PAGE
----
clock menu more-arrow no yes

Filed under:

Bobby Heugel's Take on the City Parking Ordinance

New, 10 comments

On the House is Eater's column that goes behind the scenes of the restaurant business, written by the owners, operators, chefs and others who make our favorite establishments tick. Today, Bobby Heugel, co-owner of Anvil Bar & Refuge, among others, in Montrose, gives us this op-ed on the current changes being discussed by City Council affecting parking at bars and restaurants.

anvil-houston.jpg
Bobby Heugel's bar, Anvil Bar & Refuge, in Montrose. [Gary R Wise]

Houston’s independent restaurant and bar community has reached a breaking point. For several years now, Houston’s hospitality industry has faced an onslaught of rising city fees, inconsistent regulation, and now, proposed increases to minimum parking requirements. While some of Houston’s larger chains may be able to sustain these additional pressures, Houston’s smaller establishments are suffering, and the future of our dining and bar scene is at stake.

To have your say, please support local Houston bars and restaurants by attending this meeting tomorrow regarding the changes in parking requirements. But until then, here's my arguments.

Specifically, the proposed Off-Street Parking Ordinance would make it significantly more difficult to open a restaurant or bar in our city – reserving this entrepreneurial endeavor for those capable of controlling sufficient real estate to meet the potential increases in parking requirements. To be fair, the ordinance does offer several positive changes to city codes. Namely, an increased emphasis on biking and decreased parking requirements for historic buildings are the types of changes Houston should be undertaking. However, additional minimum parking standards represent an objectable flaw in municipal planning. Currently, to open a new restaurant in Houston, business owners must provide 8 parking spaces for everyone 1,000 sq. ft. of restaurant space; bar owners must provide 10 spaces per 1,000 sq. ft. The proposed changes would require restaurants to provide 10 spaces per 1,000 sq. ft. and bars to provide 14 spaces per 1,000 sq. ft. If this proposal is adopted, future establishments will be required absorb an additional 25% in parking costs for restaurants and 40% for bars.

Adhering to such a standard would not be an easy task. At Anvil for example, we rent three separate parking lots from three landlords. Our parking rental costs actually exceed our building rentals costs by 17.5%. Amid all of the obstacles that a would-be restaurant or bar owner faces, dramatic increases in parking costs to the tune of 40% would represent an enormous financial burden on newer establishments. Coupled with additional proposed requirements that valid leased parking be required to be legally secured for up to five years, new ventures in Houston’s hospitality industry may become increasingly rare in the years to come.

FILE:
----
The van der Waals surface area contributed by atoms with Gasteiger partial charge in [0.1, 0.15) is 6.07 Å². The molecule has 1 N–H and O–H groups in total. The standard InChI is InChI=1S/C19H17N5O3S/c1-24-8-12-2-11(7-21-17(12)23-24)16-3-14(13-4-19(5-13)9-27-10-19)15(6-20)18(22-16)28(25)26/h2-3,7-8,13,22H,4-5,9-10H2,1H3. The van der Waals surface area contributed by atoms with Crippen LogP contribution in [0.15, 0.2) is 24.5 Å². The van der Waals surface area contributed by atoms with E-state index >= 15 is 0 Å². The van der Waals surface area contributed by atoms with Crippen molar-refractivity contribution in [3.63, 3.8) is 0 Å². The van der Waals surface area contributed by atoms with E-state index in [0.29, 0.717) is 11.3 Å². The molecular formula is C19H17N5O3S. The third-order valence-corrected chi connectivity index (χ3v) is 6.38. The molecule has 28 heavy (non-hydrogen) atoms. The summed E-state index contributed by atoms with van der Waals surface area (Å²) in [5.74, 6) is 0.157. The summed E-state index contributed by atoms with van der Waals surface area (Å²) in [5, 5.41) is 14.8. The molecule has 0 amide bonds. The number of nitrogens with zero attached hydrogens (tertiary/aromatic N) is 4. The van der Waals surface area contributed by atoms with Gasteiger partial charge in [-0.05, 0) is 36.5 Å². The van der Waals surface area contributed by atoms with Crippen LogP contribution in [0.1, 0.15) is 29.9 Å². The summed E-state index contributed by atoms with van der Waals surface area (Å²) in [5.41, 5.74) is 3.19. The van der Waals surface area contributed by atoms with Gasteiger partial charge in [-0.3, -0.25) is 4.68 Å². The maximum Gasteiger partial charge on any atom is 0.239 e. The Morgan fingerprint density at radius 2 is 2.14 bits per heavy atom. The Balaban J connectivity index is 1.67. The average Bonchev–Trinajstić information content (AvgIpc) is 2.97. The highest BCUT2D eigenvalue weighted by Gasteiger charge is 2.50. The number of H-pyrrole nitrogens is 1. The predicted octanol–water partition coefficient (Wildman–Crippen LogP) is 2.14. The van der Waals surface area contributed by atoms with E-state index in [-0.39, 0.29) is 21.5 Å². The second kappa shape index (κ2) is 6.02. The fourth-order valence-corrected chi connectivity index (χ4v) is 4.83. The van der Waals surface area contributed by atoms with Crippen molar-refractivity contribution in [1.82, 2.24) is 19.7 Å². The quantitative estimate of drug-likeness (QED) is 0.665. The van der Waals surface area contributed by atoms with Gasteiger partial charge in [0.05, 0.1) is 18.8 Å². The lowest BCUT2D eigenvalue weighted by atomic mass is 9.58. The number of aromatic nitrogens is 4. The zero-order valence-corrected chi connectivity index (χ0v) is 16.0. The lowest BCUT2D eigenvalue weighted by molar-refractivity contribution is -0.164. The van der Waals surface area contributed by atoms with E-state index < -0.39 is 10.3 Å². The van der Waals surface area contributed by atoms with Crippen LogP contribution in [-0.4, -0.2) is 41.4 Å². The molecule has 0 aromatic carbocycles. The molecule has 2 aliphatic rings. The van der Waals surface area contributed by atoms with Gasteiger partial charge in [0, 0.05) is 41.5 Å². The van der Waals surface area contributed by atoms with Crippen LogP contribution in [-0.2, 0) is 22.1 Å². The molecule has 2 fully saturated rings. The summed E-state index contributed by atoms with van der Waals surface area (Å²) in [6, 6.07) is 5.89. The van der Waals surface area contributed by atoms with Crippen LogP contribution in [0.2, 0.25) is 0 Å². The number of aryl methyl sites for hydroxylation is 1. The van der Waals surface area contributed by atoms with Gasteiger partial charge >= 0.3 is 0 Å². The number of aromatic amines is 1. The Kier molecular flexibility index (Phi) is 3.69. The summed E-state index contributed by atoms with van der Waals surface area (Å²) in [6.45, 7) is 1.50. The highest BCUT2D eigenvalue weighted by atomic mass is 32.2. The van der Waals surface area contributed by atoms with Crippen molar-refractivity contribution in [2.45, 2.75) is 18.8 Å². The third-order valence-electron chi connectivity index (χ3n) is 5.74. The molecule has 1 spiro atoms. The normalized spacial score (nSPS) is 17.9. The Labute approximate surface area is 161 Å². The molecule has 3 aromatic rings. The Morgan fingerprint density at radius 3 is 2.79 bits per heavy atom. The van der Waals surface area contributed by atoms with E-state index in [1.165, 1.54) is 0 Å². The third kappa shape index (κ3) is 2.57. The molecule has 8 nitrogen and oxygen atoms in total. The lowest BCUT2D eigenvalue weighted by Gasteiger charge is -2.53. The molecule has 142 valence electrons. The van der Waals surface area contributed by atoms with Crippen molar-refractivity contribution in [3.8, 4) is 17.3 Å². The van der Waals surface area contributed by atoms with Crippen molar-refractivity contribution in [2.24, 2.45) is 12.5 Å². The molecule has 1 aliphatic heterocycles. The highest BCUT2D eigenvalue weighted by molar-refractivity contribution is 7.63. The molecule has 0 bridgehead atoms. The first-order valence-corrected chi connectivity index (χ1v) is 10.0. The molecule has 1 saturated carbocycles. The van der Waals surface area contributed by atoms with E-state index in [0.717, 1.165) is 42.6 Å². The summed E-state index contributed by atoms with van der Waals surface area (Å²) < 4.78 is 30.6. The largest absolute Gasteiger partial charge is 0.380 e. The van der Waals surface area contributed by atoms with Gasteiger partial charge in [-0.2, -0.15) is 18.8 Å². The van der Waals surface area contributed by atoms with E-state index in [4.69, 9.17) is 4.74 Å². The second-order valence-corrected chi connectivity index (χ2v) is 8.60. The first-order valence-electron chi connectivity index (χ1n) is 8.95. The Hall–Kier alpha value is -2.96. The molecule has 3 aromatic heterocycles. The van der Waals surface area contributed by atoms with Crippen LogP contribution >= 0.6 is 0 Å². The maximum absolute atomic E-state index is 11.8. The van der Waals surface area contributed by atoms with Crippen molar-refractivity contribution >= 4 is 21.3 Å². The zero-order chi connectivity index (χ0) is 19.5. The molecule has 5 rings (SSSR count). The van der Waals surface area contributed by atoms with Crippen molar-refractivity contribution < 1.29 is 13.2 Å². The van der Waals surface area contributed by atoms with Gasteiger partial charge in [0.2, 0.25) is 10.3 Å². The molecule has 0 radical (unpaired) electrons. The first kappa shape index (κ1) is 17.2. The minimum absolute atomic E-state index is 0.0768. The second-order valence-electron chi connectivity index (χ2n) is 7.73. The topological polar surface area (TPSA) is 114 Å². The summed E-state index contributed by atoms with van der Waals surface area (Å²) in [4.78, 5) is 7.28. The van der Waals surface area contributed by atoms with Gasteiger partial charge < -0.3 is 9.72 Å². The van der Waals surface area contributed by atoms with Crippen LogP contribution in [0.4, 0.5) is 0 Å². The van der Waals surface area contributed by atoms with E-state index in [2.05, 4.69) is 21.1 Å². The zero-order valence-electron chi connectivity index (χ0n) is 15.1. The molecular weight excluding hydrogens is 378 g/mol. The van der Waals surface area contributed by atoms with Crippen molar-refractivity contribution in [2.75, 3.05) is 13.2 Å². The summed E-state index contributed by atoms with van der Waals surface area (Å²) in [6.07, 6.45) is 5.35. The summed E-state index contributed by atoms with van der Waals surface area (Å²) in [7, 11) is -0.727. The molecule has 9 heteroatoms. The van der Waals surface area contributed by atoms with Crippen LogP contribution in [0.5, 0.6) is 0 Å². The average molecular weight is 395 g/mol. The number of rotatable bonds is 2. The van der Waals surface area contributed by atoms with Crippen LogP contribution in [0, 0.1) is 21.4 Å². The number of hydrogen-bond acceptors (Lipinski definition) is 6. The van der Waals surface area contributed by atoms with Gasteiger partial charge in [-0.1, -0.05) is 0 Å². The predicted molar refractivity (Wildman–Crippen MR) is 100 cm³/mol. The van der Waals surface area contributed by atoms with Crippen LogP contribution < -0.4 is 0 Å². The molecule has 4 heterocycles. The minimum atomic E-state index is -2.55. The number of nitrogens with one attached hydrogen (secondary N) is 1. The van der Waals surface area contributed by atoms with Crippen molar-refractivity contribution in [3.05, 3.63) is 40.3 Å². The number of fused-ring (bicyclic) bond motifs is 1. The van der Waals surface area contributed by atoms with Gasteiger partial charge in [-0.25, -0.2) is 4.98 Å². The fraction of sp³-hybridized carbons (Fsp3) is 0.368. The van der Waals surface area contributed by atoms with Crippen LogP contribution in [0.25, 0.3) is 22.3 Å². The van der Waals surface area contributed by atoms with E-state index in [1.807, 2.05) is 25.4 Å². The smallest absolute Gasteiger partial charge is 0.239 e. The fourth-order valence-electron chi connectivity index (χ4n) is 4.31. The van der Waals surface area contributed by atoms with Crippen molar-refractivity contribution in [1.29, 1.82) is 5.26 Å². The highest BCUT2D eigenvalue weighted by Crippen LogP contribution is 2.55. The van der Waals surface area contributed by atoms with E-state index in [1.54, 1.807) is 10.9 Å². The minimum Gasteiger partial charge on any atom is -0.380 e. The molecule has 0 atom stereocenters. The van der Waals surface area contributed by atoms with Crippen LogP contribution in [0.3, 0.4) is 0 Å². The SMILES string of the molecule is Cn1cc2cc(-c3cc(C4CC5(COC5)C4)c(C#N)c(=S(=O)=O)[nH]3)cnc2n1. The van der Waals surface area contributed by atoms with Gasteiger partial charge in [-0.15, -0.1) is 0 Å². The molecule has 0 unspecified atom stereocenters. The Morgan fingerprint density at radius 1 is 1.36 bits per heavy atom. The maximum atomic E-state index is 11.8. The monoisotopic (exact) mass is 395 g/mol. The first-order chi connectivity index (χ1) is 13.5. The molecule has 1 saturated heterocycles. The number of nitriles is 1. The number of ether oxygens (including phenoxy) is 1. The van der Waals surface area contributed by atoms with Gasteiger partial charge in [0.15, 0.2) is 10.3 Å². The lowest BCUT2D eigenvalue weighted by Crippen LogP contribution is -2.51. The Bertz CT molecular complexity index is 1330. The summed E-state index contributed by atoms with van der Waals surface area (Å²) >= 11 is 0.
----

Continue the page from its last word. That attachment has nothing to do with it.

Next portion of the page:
Man, this post is getting pretty heavy?here’s my recipe for a Manhattan to help you get through the rest of this:

Manhattan

2.25 Rittenhouse Bonded Rye
.75 oz Carpano Antica
2 Dashes Agnostura Bitters

Stir with ice and strain into a cocktail glass. Garnish with a cherry.

Ok?much better. Let’s continue. Moreover, such additional costs would certainly influence decisions business owners make on a daily basis. With less expendable revenue, restaurants and bar would find it more difficult to support local farmers and ranchers, whose products typically cost more, generate revenue for local charities, and sufficiently employ a large workforce. There has certainly been high-profile areas of conflict between restaurants or bars and neighborhoods, but the cost at which this proposed policy attempts to address these incidents is far too excessive. Dare I even mention the potential tax revenue that will be lost as the restaurant and bar industry suffers?

In reality, despite a wave of media attention and localized complaints, the cases of conflict are extremely limited and shouldn’t affect our city as a whole. It is very clear that these new proposals are aimed at addressing these areas of conflict – namely along Washington Avenue and, most recently Kirby – where large nightclubs have generated sudden and unexpected parking problems for the surrounding area. It is one thing for a few of a neighborhood restaurant’s customers to park on the street during peak hours; it’s an entirely different issue for a nightclub with 1,000’s of guests to drunkenly vacate an establishment at 2:00 in the morning.

It is obvious that Houston needs to address problems that affect residents in impacted by on-street parking, but those planning Houston’s future also need to recognize that the Off-Street Parking Ordinance threatens smaller neighborhood restaurants and bars that residents also enjoy. This is an impact that the majority of Houston’s residents don’t support, and it requires that city officials better explore options for sustaining the entrepreneurial spirit of the hospitality industry while addressing legitimate concerns of Houston residents regarding on-street parking. Houston’s streets belong to everyone, and trying to restrict access to them through backhanded policies is tantamount to privatizing public pavement.

Certainly, there are both sides of the issue, and I don’t envy the position of anyone given the responsibility of juggling these concerns. However, when we spoke at the Planning Commission Hearing recently, I was challenged to offer alternative solutions for dealing with these conflicts. You can watch a recording of the hearing here by clicking on “Item 1”. I’m not sure I’m qualified for any type of municipal planning, but I gave it a shot. Here’s a couple of tips from a 28 year-old local bartender:

1. READ. There is a vast array of literature available detailing the negative impact of minimum parking standards on urban life. It’s hypocritical for the City to fund initiatives that promote inner-loop density while at the same time legislating dependency on parking lots. Other warm and fuzzy city initiatives like building preservation also don’t tend to happen when structures must be torn down to meet parking standards. Furthermore, it’s irrational to expect the public to support mass transportation initiatives when there’s no motivation to use them as a result of increased reliance on personal automobiles as means of transportation. These are basic, widely accepted and researched views on the minimum parking standards. Need to check into for yourself? I’d start with this study from The University of California Transportation Center.